Sneak Peek at this Year's Fire Arts Festival
Starting this Wednesday night, the Crucible's annual festival in West Oakland combines fire and art with spectacular results.
Photos by Cindy Chew
This Wednesday marks the start of the Crucible’s ninth annual Fire Arts Festival, the non-profit foundry’s main fundraiser, and a spectacle with the stated purpose of “celebrating creativity through fire and light.” Running from July 15–18, the Crucible gave Diablo a sneak-peak at some of this year’s exhibitions, an eclectic mix of small and large, intense and whacky. Below are three examples of the bizarrely creative art you can expect to find at the Fire Arts Festival this year. For more information and to buy tickets, CLICK HERE. For a chance to win two free tickets to Friday night's show, CLICK HERE.
Like several of the artists I talked to, 41-year-old East Bay resident David Andes has been showing his work at this festival for several years. Andes, an engineer and member of Bay Area fire art collective Therm, speaks about his piece (which he's been working on for 9 months) not so much in artistic but in technical terms—the approximately four-foot-high sculpture is hooked up to and controlled by his laptop. While perhaps less imposing size-wise, his sculpture is clearly impressive in its technical sophistication, not to mention hypnotizing to watch, with the fire spewing from the piece's head rhythmically shifting in color and intensity.
"It's got a lot of internal sensors, it's computer controlled, it's got a fairly compicated algorithm that drives how it works and what it does, and it has a fairly precission-controlled internal combustion. I've actually put a lot of time into controlling the air-fuel mixture ratio, trying to really have control over the fire, make the fire really dance, instead of just turning it on and making a big splash of light."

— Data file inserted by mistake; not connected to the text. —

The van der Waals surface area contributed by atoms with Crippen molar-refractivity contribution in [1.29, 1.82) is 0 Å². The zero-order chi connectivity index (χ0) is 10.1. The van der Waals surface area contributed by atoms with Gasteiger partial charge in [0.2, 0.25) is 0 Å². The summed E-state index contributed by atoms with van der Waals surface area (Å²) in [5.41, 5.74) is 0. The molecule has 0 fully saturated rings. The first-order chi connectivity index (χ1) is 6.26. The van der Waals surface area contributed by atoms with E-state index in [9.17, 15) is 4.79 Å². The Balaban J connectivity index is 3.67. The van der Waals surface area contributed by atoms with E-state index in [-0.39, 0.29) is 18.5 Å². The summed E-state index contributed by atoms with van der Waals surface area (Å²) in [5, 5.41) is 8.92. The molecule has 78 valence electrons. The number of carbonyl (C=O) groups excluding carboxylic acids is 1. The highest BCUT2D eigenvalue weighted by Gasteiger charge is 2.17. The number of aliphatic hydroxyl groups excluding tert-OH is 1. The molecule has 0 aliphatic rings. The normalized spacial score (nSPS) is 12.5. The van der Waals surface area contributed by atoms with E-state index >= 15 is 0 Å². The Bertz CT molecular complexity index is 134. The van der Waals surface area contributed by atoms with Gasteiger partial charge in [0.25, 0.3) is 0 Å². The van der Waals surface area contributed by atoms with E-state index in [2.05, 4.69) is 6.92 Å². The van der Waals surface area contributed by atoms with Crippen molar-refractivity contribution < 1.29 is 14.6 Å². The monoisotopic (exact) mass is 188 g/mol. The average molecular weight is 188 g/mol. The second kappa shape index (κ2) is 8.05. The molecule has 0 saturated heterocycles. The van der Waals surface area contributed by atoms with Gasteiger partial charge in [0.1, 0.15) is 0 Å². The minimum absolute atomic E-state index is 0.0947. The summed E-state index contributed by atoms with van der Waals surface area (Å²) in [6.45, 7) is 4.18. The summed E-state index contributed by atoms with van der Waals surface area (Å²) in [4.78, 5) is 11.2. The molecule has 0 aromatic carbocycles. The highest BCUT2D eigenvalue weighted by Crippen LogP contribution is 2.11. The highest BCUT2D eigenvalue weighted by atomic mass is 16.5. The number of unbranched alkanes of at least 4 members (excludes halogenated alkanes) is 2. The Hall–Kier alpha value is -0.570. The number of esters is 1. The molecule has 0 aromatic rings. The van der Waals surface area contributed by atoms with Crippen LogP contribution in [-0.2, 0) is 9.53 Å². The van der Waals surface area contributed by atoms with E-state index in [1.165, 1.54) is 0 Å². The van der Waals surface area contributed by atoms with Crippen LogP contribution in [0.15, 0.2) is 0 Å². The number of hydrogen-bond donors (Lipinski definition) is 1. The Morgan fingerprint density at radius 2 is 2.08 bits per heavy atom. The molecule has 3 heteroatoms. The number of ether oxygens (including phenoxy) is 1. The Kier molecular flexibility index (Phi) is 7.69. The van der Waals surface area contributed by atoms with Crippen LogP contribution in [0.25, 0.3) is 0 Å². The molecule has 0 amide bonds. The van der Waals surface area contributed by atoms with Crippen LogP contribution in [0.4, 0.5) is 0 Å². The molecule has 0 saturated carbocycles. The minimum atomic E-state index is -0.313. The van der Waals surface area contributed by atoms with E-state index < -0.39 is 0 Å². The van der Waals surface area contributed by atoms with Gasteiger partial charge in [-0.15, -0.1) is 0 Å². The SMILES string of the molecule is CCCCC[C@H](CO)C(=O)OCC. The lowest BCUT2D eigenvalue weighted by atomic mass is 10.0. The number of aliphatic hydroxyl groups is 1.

"The allure is, it's dancing with fire, it's controlling a very dynamic, dangerous fundamental force of the universe, learning to become a better craftsman, learning to create more preceisely something you see in your head."
The Life Size Mouse Trap, the wonderfully ludicrous creation of 43-year-old San Francisco-resident Mark Perez, is the polar opposite of Andes' piece in many ways. As the title suggests, the piece is a life-sized recreation of the classic kid's board game, 13 years in the making. Perez's Mousetrap is big and goofy, and relies entirely on mechanical engineering—the kinetic sculpture does not require a computer and in fact doesn't even require electricity once it gets going. Perez and his art group will be performing two vaudevillian-type shows in the center of the mouse trap—complete with live music—each night of the festival.
"Just like the board game: Sometimes it works, and sometimes it doesn't," Perez jokes. "It's actually very simple: I decided right away not to use electricity in the machinery. It's just levers, counterweights, screws, gearworks—there's 16 interconnected pieces, all hand-built. It takes 5 days just to set up."
Don't try to smell Brett Levine's sculpture which consists of around a dozen towering black flowers—the carbon-and-steel creations can spit three-foot bursts of fire out of their center. Not only that, but the rhythm of those bursts can be synchronized to audible stimulation—anything from music on his connected laptop to Levine's own voice. Like Andes' sculpture, this installation is technologically sophisticated, relying on state-of-the-art computer programming to allow it to interact with its environment. Based in San Francisco, Levine is part of an artists group called False Profit Labs, which created the flower piece.
"Kind of our thing is better art through science, and it's really geared towards taking these scientific principals and visualizing that in fire ... everybody has this deep connection with fire, and I like that we've transitioned from fire in caves, through fire on your stove, to now absolutely precise control of the fire in this very interactive way. I like the educational aspect of it as well, and, especially around the Bay Area, it's a very DIY kind of audience that tends to ask a lot of quesitons."